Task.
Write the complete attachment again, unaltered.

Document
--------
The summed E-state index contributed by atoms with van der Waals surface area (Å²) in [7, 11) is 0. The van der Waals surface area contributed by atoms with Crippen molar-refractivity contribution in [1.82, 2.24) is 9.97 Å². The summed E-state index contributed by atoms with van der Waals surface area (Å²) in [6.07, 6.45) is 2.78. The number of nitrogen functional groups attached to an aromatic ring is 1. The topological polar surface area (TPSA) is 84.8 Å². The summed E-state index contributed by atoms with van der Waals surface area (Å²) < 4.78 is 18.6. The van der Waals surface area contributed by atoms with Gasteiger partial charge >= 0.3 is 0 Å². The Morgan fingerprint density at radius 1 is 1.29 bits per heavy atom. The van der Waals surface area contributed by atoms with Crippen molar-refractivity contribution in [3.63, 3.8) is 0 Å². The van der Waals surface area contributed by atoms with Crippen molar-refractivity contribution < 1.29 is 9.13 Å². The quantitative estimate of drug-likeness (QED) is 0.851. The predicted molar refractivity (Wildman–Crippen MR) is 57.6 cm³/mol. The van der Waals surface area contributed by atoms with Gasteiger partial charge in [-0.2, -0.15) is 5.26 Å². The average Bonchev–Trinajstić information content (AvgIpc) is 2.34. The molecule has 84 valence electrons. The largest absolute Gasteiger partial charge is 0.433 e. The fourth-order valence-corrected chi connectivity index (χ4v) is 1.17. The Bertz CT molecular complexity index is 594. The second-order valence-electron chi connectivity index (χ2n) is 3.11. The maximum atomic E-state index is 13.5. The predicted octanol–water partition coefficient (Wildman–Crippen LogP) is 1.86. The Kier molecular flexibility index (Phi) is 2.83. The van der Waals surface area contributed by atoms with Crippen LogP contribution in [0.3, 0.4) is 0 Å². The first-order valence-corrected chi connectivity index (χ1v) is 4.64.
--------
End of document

The summed E-state index contributed by atoms with van der Waals surface area (Å²) in [7, 11) is 0. The van der Waals surface area contributed by atoms with Crippen molar-refractivity contribution in [1.82, 2.24) is 9.97 Å². The summed E-state index contributed by atoms with van der Waals surface area (Å²) in [6.07, 6.45) is 2.78. The number of nitrogen functional groups attached to an aromatic ring is 1. The topological polar surface area (TPSA) is 84.8 Å². The summed E-state index contributed by atoms with van der Waals surface area (Å²) < 4.78 is 18.6. The van der Waals surface area contributed by atoms with Gasteiger partial charge >= 0.3 is 0 Å². The Morgan fingerprint density at radius 1 is 1.29 bits per heavy atom. The van der Waals surface area contributed by atoms with Crippen molar-refractivity contribution in [3.63, 3.8) is 0 Å². The van der Waals surface area contributed by atoms with Crippen molar-refractivity contribution < 1.29 is 9.13 Å². The quantitative estimate of drug-likeness (QED) is 0.851. The predicted molar refractivity (Wildman–Crippen MR) is 57.6 cm³/mol. The van der Waals surface area contributed by atoms with Gasteiger partial charge in [-0.2, -0.15) is 5.26 Å². The average Bonchev–Trinajstić information content (AvgIpc) is 2.34. The molecule has 84 valence electrons. The largest absolute Gasteiger partial charge is 0.433 e. The fourth-order valence-corrected chi connectivity index (χ4v) is 1.17. The Bertz CT molecular complexity index is 594. The second-order valence-electron chi connectivity index (χ2n) is 3.11. The maximum atomic E-state index is 13.5. The predicted octanol–water partition coefficient (Wildman–Crippen LogP) is 1.86. The Kier molecular flexibility index (Phi) is 2.83. The van der Waals surface area contributed by atoms with Crippen LogP contribution in [0.3, 0.4) is 0 Å². The first-order valence-corrected chi connectivity index (χ1v) is 4.64.